Referring now to FIGS. 2a to 2h there is shown the relationships that exist between the size of pixel blocks and the plurality of blocks into which the current mn pixel full-resolution image frame is divided at each of respective pyramid levels 0, 1, 2 and 3 for use in a preferred embodiment of the motion-estimation method of the present invention. Specifically, for pyramid level 0, FIG. 2a shows 1616 pixel full-resolution block 200 (which is substantially identical to above-described block 100 of FIG. 1), and FIG. 2b shows the contiguous arrangement of the plurality of 1616 pixel full-resolution blocks 2001,1 . . . 200m/16,n/16 making up the pyramid level 0 of current mn pixel full-resolution image frame 202. For pyramid level 1, FIG. 2c shows 88 pixel 1/2-resolution (in each of its 2 dimensions) block 204, and FIG. 2d shows the contiguous arrangement of the plurality of 88 pixel 1/2-resolution blocks 2041,1 . . . 204m/16,n/16 making up the pyramid level 1 of current m/2n/2 pixel 1/2-resolution image frame 206. For pyramid level 2, FIG. 2e shows an 88 pixel 1/4-resolution block 208, and FIG. 2f shows a 50% overlap (in each dimension) arrangement of the plurality of 88 pixel 1/4-resolution blocks 2081,1 . . . 208m/16,n/16 making up the pyramid level 2 of current m/4n/4 pixel 1/4-resolution image frame 210. For pyramid level 3, FIG. 2g shows 88 pixel 1/8-resolution block 212, and FIG. 2h shows the 50% overlap (in each dimension) arrangement of the plurality of 88 pixel 1/8-resolution blocks 2121,1 . . . 212m/32,n/32 making up the pyramid level 3 of current m/32n/32 pixel 1/8-resolution image frame 214. It is apparent that overlapping the image blocks by 50% in each dimension of pyramid levels 2 and 3 of the current image results in increasing the number of blocks by a factor of four with respect to a non-overlapped (i.e., contiguous) block arrangement.

The levels 2 and 3 overlap of 50% in both dimensions is simply exemplary. The overlap may be different in the two dimensions and the respective overlap in both dimensions may be more or less than 50%. The invention may be practiced by providing overlapping blocks in only one pyramid level or 2 or more pyramid levels.

In FIGS. 2a to 2h, each 88 pixel 1/2-resolution block 204 occupies the same size image area as 1616 pixel full-resolution block 200; each 88 pixel 1/4-resolution block 208 occupies 4 times the size image area as 1616 pixel full-resolution block 200; and each 88 pixel 1/8-resolution block 212 occupies 16 times the size image area as 1616 pixel full-resolution block 200. Thus, each pixel of block 212 occupies the same area as that occupied by 64 pixels of block 200; each pixel of block 208 occupies the same area as that occupied by 16 pixels of block 200; and each pixel of block 204 occupies the same area as that occupied by 4 pixels of block 200.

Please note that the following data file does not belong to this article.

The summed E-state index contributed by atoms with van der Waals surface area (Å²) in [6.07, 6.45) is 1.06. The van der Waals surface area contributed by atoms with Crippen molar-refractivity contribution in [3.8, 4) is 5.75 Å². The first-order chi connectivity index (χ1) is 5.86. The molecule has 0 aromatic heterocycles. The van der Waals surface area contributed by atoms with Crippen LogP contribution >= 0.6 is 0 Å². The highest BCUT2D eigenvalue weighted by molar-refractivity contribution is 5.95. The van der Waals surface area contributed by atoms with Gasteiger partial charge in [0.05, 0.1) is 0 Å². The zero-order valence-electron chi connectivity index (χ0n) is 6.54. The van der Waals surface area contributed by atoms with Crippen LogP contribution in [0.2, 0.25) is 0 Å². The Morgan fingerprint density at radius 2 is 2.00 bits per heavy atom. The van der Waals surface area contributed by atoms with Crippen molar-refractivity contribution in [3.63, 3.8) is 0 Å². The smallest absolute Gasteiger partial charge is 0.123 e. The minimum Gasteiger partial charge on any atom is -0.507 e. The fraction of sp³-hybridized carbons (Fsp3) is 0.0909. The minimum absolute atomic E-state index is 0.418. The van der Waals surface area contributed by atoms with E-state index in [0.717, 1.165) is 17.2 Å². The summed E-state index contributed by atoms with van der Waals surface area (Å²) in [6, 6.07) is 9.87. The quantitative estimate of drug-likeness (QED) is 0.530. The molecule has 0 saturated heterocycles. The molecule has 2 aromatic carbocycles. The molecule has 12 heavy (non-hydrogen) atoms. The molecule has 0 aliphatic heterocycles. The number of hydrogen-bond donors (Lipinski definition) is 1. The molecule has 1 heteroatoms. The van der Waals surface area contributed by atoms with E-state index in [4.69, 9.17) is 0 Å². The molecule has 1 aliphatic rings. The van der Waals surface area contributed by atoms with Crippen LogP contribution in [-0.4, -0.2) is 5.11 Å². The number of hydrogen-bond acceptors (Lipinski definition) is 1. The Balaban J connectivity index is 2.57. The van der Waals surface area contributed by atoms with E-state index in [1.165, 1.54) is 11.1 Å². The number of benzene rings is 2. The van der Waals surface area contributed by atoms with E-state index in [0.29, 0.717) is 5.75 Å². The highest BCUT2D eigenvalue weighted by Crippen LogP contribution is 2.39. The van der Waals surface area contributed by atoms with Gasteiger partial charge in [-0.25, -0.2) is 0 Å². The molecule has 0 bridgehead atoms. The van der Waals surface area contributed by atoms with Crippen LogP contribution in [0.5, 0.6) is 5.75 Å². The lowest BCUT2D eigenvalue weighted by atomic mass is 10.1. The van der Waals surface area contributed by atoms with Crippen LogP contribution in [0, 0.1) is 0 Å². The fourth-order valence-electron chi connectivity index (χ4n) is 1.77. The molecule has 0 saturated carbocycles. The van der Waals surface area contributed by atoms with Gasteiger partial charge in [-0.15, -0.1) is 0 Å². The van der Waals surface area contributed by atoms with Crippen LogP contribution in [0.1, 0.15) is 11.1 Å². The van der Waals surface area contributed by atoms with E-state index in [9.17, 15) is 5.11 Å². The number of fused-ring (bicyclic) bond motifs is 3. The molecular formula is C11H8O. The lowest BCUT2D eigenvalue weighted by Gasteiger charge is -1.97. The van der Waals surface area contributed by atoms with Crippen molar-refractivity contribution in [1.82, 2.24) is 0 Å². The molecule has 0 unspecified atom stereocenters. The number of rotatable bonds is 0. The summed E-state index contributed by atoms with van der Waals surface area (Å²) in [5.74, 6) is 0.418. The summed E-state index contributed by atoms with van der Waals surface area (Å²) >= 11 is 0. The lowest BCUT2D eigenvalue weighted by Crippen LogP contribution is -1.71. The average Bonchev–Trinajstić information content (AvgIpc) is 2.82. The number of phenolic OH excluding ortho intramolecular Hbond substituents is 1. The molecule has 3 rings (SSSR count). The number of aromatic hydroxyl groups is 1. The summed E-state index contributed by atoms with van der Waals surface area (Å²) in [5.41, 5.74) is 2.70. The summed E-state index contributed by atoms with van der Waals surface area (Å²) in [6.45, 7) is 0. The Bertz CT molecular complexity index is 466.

The preferred embodiment of the motion-estimation method of the present invention comprises the following four steps, details of which will be discussed below:

STEP 1

Use each of overlapped blocks 2121,1 . . . 212m/32,n/32 of pyramid level 3 of current m/8n/8 pixel 1/8-resolution image frame 214 as a search block to make an exhaustive match search of pyramid level 3 of the 1/8-resolution previous image over a given range area R with respect to the coordinates of that search block (i.e., search block is displaced by a single pyramid level 3 pixel distance in each dimension between successive matches) to determine the motion vector of that one of these matches by that pyramid level 3 search block that has the lowest match value.

STEP 2

Use each of overlapped blocks 2081,1 . . . 208m/16,n/16 of pyramid level 2 of current m/4n/4 pixel 1/4-resolution image frame 210 as a search block to make P match searches of pyramid level 2 of the 1/4-resolution previous image over, for example, a limited 1, 1 pixel range with each of these P match searches being made with respect to a separate "candidate" projected motion that corresponds to the motion vector of each respective one of the P pyramid level 3 overlapping blocks onto which a predetermined portion (e.g., the center) of the pyramid level 2 search block is projected, to determine the motion vector of that one of these matches by that pyramid level 2 search block that has the lowest match value.

STEP 3

Use each of contiguous blocks 2041,1 . . . 204m/16,n/16 of pyramid level 1 of current m/2n/2 pixel 1/2-resolution image frame 206 as a search block to make Q match searches of pyramid level 1 of the 1/2-resolution previous image over a 1, 1 pixel range with each of these Q match searches being made with respect to a separate "candidate" projected motion that corresponds to the motion vector of each respective one of the Q pyramid level 2 overlapping blocks onto which a predetermined area of the level 1 search block is projected, to determine the motion vector of that one of these matches by that pyramid level 1 search block that has the lowest match value.

STEP 4

Use each of contiguous blocks 2041,1 . . . 204m/16,n/16 of pyramid level 0 of current mn pixel full-resolution image frame 206 as a search block to make a single match search of pyramid level 0 of the full-resolution previous image over a 1, 1 pixel range with respect to that block of pyramid level 1 of the previous image found during the match search of pyramid level 1 to have the lowest match value, to determine the motion vector of that one of these matches by that pyramid level 0 search block that has the lowest match value.

The use of large area search blocks in the higher pyramid levels is desirable in reducing the chance of matching a low-resolution block at a displacement that doesn't correspond to the correct motion but just happens to have a low residual and in promoting smoothness of the motion field obtained in pyramid level 0.